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Displaying items by tag: Seatruck Performance

26th April 2012

Another Fine Performance

#SEATRUCK NEWBUILD - With the announcement of Seatruck Ferries new Belfast-Heysham route to open in May, the company have in the meantime introduced a newbuild this week on the Dublin-Heysham route, writes Jehan Ashmore.

Seatruck Performance brings additional capacity to the route to Lancashire and becomes the third newbuild to enter the Irish Sea where her sisters are operating Dublin-Liverpool sailings.

She has a length of 142 m, breadth of 25 m and a capacity of 151 units, which is 35 more than the earlier 'P' Class ships which have shifted elsewhere on the Seatruck network.

The final fourth vessel Seatruck Precision as previously reported is currently under construction at the FGS Flensburg yard in Germany and is expected to make her debut on the Irish Sea in June.

Published in Ferry

#FREIGHT FERRY - The third of four newbuilds, Seatruck Performance was launched at the FGS Flensburg Yard, Germany, last week, according to The Motorship.

The first of the newbuildings, Seatruck Progress, is now operating on the Dublin-Liverpool route. The second in the series, Seatruck Power, will join this route in mid-February (see previous report HERE). The third vessel, Seatruck Performance, will begin operations in the Irish Sea in April and the final ferry will be launched at FSG at the end of March and is due to enter service in June.

All four ships will operate mainly in the Irish Sea. They are 142m long and 25m wide, boast a freight-carrying capacity of 2,166 lane-metres on four decks and can carry up to 155 trailers.

The FSG ships are the most efficient and modern in the Seatruck fleet, and will be the biggest to operate out of the port of Heysham, the length being determined by the size of this port.

FSG engineers designed the ships for eco-friendliness and low fuel consumption. Compared to conventional ships, they are said to consume up to 30% less fuel, saving costs and representing a significant contribution to environmental protection.

Published in Ferry

Marine Science Perhaps it is the work of the Irish research vessel RV Celtic Explorer out in the Atlantic Ocean that best highlights the essential nature of marine research, development and sustainable management, through which Ireland is developing a strong and well-deserved reputation as an emerging centre of excellence. From Wavebob Ocean energy technology to aquaculture to weather buoys and oil exploration these pages document the work of Irish marine science and how Irish scientists have secured prominent roles in many European and international marine science bodies.

 

At A Glance – Ocean Facts

  • 71% of the earth’s surface is covered by the ocean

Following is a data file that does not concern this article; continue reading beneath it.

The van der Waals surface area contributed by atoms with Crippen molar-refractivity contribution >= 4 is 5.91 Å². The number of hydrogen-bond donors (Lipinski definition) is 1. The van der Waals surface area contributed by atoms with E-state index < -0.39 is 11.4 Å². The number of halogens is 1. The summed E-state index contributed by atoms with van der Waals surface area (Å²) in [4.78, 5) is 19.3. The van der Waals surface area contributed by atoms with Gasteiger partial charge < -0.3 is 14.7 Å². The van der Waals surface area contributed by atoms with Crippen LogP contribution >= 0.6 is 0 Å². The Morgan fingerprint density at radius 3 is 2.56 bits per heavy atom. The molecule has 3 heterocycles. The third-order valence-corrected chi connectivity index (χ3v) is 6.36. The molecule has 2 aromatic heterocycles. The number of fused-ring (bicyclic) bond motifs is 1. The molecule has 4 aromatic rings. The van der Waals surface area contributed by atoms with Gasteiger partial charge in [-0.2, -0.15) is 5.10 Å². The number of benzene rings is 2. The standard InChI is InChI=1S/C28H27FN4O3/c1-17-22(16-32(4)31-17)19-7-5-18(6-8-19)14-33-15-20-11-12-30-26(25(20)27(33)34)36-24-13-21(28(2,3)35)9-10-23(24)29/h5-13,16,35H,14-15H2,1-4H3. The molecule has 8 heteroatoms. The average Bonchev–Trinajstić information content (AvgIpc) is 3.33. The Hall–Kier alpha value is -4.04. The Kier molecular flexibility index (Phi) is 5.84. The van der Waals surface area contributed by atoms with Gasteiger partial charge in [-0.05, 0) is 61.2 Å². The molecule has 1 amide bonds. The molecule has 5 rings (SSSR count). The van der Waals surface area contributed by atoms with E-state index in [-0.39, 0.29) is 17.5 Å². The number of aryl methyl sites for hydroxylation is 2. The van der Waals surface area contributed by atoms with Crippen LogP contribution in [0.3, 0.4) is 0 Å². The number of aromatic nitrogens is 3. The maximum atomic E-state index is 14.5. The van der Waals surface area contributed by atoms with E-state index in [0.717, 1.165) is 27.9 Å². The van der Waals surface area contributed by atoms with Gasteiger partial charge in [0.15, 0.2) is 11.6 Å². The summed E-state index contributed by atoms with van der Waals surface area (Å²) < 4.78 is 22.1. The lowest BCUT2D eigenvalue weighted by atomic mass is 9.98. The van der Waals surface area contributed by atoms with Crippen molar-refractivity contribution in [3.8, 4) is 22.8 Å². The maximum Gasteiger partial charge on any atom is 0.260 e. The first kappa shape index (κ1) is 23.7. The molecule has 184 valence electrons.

• The ocean is responsible for the water cycle, which affects our weather
  • The ocean absorbs 30% of the carbon dioxide added to the atmosphere by human activity
  • The real map of Ireland has a seabed territory ten times the size of its land area
  • The ocean is the support system of our planet.
  • Over half of the oxygen we breathe was produced in the ocean
  • The global market for seaweed is valued at approximately €5.4 billion
  • · Coral reefs are among the oldest ecosystems in the world — at 230 million years
  • 1.9 million people live within 5km of the coast in Ireland
  • Ocean waters hold nearly 20 million tons of gold. If we could mine all of the gold from the ocean, we would have enough to give every person on earth 9lbs of the precious metal!
  • Aquaculture is the fastest growing food sector in the world – Ireland is ranked 7th largest aquaculture producer in the EU
  • The Atlantic Ocean is the second largest ocean in the world, covering 20% of the earth’s surface. Out of all the oceans, the Atlantic Ocean is the saltiest
  • The Pacific Ocean is the largest ocean in the world. It’s bigger than all the continents put together
  • Ireland is surrounded by some of the most productive fishing grounds in Europe, with Irish commercial fish landings worth around €200 million annually
  • 97% of the earth’s water is in the ocean
  • The ocean provides the greatest amount of the world’s protein consumed by humans
  • Plastic affects 700 species in the oceans from plankton to whales.
  • Only 10% of the oceans have been explored.
  • 8 million tonnes of plastic enter the ocean each year, equal to dumping a garbage truck of plastic into the ocean every minute.
  • 12 humans have walked on the moon but only 3 humans have been to the deepest part of the ocean.

(Ref: Marine Institute)

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